• Use an electric shaver instead of a razor
  • Bathe or shower daily
  • Use a soft toothbrush

Immunizations and Chemotherapy

Whether you should receive immunizations or not during chemotherapy can go both ways, and it's important to talk to your healthcare provider.

There are two primary types of vaccinations, those that are "killed" and those that are "attenuated." Attenuated vaccines are live and should be avoided during chemotherapy. Killed vaccines are unlikely to cause a problem with infections, but may not work to mount an immune response.

Since the flu is notorious for causing severe secondary infections in people with cancer, talk to your healthcare provider about whether you should get the flu shot as well as the best timing to receive it. The nasal flu spray vaccine (FluMist) is an attenuated vaccine and should not be used during chemotherapy.

There are specific immunizations recommended for people with cancer.

Protective Measures: Masks and Gloves

If your white count is low and if you will be out in public, your oncologist may recommend wearing a mask. If you do wear a mask, make sure it fits well and seals properly. Remember that a mask may decrease our exposure but does not prevent your exposure to all bacteria and viruses.

Before beginning chemotherapy, it can be helpful to pick up a box of disposable gloves which you can use for everything from cleaning up children's noses to cleaning up after animals.

How to Wash Your Hands

It seems we all know how to wash our hands, don't we? Most of us were taught when we weren't yet in school. In talking about the importance of re-learning proper handwashing it may help to realize that all surgeons have "re-learned" how to wash their hands during medical school and residency. It's not always clear what is necessary to lower the bacterial burden on our hands.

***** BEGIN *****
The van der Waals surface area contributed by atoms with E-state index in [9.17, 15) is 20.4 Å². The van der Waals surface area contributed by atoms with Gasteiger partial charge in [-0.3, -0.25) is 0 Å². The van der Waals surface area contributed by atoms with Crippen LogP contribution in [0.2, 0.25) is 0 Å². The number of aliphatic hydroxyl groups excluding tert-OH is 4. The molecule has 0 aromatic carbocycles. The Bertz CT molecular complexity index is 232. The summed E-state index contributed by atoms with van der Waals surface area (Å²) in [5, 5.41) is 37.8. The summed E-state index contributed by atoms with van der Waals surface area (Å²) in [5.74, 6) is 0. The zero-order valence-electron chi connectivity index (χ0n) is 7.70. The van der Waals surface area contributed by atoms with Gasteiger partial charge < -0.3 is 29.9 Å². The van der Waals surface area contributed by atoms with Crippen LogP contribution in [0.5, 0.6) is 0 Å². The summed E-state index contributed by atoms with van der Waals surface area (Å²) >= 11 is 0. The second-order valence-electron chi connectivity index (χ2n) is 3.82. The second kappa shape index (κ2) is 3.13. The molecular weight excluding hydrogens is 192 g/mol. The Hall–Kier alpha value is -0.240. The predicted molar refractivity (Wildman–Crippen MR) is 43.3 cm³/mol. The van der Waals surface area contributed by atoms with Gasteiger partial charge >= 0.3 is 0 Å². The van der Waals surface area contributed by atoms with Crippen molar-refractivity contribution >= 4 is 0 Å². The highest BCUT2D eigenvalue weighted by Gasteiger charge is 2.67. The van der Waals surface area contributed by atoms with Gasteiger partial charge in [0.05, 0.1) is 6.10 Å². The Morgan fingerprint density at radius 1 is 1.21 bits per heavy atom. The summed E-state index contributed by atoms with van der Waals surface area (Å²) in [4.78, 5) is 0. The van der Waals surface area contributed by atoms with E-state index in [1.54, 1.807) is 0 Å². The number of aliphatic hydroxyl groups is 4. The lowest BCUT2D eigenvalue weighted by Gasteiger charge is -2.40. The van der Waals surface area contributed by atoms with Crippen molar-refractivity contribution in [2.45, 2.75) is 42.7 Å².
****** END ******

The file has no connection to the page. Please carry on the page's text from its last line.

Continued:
The first step is to fully lather your hands. Surprisingly, antibiotic soap is not needed, just a good hand soap. The next step is the one where most people mess up. Scrub your hands for at least 20 seconds. You may need to time yourself, as most people are surprised how long this really is. The last step is to dry your hands with a clean towel. Use either a paper towel or a clean towel that nobody else has handled.

Symptoms of Infection During Chemotherapy

Since it's important to treat infections as quickly as possible during chemotherapy, it's helpful to have an idea of what symptoms to watch for. Make sure to talk to your healthcare provider about what specific symptoms you should watch for. Some of these include:

  • A fever. Ask your healthcare provider what your temperature should be before you call. She may recommend calling if your temperature is greater than 100.5 F, but this can vary
  • Chills or an inability to get warm
  • A cough, whether productive or not
  • Shortness of breath
  • Pain or frequency with urination
  • Headaches or a stiff neck
  • Abdominal pain
  • Diarrhea

Treatment of Infections

If you have a low white blood cell count, infections can be more difficult to treat than if your white count is normal. For example, your oncologist may recommend intravenous (IV) antibiotics for an infection that would ordinarily be treated with oral antibiotics. A fever which develops during chemotherapy is also often treated with a combination of strong antibiotics until the exact cause of the infection is determined. Treatment often takes place in a hospital where you can be observed very closely.

A Note About Hospital-Acquired (Nosocomial) Infections

Each year we hear of the numbers of nosocomial infections. Not only are hospitals a good place for germs to congregate, but resistant bacteria are a known in the hospital environment. Over 1.5 million people are infected in hospitals each year, and 100,000 of them will die. Insist that everyone who visits you, from your healthcare provider to your loved ones, first washes their hands. In addition, check out these tips on avoiding hospital-acquired infections.

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By Lynne Eldridge, MD
 Lynne Eldrige, MD, is a lung cancer physician, patient advocate, and award-winning author of "Avoiding Cancer One Day at a Time."